Evergreen has designed the plane to be converted from a freighter to a tanker and back again, with the switchover taking about a day to complete.
Now a freighter
Right now, the plane is in use as a freighter, ferrying military supplies from the United States to bases in Europe and the Middle East. It then heads to Hong Kong, where it picks up Asian-made products for export to the United States.
But company officials said the plane would be back in Arizona in February for another demonstration round. In the tests last spring, the plane used about half its tank capacity and hit targets (not actual fires) from elevations of 300 to 800 feet.
Federal officials have remained noncommittal on whether the plane fits into the nation’s firefighting strategy.
“It’s too early to say,” said Dan Jiron, a Forest Service spokesman. “We want to know a lot more about the plane.”
Several firefighting officials said that from a technical standpoint, they were impressed with the work Evergreen had done on the plane. Among other things, the pressurized nozzle system allows flight operators to calibrate the force of a release, enabling them to create everything from a torrential downpour on a relatively small spot to a fine mist across a broad area.
“They have what appears to be a potentially viable product,” said Pat Norbury, national aviation-operations officer for the fire center in Boise. “As far as the money end of it goes, it looks to be extremely expensive.”
Company officials declined to offer their own estimate of what they would charge for use of the plane. But they said the $20,000 figure cited by some federal officials was too high.
The planes now in use, with about a tenth of the capacity of a 747, cost around $3,000 an hour to operate.
Even if the plane were in use and available across the West, another concern would be how quickly it could be deployed.
Dan Lang, chief of fleet administration for the California Department of Forestry, said, “With this airplane, there’s a question of how quickly you could ever get it to the right location. Where I could see it being most effective is with really large fires, with miles and miles of open fire line. But even then, cost is definitely the main issue.”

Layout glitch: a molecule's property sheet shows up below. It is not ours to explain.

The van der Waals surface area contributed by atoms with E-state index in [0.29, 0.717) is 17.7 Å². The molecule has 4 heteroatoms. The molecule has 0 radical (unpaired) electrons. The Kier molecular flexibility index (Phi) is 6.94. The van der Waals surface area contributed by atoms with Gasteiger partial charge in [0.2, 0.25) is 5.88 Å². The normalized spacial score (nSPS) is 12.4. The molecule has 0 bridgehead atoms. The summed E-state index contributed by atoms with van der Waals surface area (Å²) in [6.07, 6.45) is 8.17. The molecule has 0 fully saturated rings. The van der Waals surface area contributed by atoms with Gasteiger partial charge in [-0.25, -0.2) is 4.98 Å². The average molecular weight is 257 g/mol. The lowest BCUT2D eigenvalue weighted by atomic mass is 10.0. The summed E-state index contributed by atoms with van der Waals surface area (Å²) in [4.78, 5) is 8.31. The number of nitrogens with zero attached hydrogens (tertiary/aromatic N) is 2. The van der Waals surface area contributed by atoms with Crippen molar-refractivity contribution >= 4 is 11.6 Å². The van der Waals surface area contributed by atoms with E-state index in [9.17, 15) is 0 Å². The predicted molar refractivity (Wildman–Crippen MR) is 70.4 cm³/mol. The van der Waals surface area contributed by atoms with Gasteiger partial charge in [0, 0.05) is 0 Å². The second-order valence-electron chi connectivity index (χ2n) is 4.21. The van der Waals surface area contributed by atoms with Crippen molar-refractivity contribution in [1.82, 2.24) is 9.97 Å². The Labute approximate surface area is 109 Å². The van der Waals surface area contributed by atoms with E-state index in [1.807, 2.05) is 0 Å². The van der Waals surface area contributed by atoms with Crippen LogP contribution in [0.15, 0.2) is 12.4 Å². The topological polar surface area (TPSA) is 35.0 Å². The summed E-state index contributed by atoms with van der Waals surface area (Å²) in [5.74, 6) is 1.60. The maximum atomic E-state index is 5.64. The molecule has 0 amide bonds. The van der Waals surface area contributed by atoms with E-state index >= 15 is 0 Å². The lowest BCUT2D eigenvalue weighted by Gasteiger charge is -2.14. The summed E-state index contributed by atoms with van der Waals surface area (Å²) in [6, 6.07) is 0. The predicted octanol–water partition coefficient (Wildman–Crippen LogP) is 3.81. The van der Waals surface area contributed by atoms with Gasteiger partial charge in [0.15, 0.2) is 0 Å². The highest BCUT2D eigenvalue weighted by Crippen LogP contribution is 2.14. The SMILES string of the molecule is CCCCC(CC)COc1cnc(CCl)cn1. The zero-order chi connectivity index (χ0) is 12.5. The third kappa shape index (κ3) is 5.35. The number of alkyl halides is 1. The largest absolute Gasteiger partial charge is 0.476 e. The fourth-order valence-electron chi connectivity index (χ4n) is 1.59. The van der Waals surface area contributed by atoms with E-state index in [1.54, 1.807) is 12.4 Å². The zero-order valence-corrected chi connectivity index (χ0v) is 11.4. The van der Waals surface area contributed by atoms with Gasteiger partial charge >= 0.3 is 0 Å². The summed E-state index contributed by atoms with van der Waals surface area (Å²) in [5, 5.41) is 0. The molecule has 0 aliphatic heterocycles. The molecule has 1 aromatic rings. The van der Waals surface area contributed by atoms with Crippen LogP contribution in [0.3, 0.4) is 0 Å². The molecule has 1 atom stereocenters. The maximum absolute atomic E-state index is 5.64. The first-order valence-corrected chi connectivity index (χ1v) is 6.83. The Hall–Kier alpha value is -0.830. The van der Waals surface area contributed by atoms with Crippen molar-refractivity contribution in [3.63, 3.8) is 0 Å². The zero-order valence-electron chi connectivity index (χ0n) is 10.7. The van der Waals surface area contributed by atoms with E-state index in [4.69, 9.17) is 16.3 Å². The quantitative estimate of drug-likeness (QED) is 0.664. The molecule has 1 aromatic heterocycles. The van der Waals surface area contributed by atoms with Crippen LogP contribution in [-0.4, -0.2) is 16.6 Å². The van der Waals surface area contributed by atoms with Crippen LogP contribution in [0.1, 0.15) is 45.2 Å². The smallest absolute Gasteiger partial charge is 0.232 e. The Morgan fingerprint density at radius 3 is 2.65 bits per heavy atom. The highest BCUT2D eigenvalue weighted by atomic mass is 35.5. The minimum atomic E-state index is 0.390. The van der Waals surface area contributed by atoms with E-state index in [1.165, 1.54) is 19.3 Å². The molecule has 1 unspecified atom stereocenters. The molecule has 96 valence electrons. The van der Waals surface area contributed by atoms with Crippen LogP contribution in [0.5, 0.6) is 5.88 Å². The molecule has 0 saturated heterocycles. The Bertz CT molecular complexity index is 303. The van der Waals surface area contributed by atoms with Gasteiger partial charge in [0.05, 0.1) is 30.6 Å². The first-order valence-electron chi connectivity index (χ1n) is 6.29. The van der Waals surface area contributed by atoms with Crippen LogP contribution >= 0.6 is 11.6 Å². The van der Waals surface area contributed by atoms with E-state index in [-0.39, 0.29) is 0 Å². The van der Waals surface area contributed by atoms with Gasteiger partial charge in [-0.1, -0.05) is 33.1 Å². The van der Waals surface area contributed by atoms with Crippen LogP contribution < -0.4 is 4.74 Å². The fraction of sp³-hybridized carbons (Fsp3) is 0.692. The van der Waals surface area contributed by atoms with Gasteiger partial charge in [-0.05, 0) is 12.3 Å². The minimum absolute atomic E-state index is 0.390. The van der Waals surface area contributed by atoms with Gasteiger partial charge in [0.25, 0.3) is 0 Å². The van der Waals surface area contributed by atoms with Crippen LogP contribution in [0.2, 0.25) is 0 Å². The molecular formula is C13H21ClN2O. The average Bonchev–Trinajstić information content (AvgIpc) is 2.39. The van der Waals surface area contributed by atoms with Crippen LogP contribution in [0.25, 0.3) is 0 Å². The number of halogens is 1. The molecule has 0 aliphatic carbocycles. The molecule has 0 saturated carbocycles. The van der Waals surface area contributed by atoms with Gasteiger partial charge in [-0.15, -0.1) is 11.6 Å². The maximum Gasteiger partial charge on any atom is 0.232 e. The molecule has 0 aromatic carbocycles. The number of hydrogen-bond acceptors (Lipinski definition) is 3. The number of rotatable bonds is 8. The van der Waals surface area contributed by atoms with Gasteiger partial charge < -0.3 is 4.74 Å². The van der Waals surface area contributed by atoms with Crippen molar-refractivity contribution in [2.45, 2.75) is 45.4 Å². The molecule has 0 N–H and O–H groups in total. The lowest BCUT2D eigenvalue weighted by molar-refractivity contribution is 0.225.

Lang, who watched the demonstration of the supertanker in Arizona, said: “It’s a very impressive airplane, no question about it. The real limitations are the fact that it can land at a relatively few airfields and it takes a while to fill it back up.”
Some critics say the 747 is not the right plane for the job and point to a Russian model, with a 12,000-gallon capacity, in use abroad. That plane lacks a safety certification in the United States.
“With convection plumes rising from a fire, that’s a pretty abusive environment down there,” said C. William Kauffman, a professor at the University of Michigan. “From a technical standpoint, you want a plane that can fly low and slow and also survive sharp and evasive turns. That’s not what a 747’s designed for. It’s more of a gentle giant.”
Critics see politics
Timothy Ingalsbee, director of the Oregon-based Western Fire Ecology Center, a nonprofit group that monitors fire-ecology issues, said the firefighting 747 would be a gross misuse of taxpayer money.
“One of the main functions of this would simply be, ‘Oh, film at 11!’ ” said Ingalsbee. “It’s a political show.”
Some officials, speaking on condition of anonymity, noted that Evergreen, with its history of securing federal contracts, does have some pull in Congress.
“The fact that they are investing this amount of money — that certainly tells you something,” one official said.
Stohr, Evergreen’s flight-operations director, said the plane was being designed “100 percent on speculation. We have no commitments from the Forest Service or any other users. … But we have a lot of belief in this airplane.”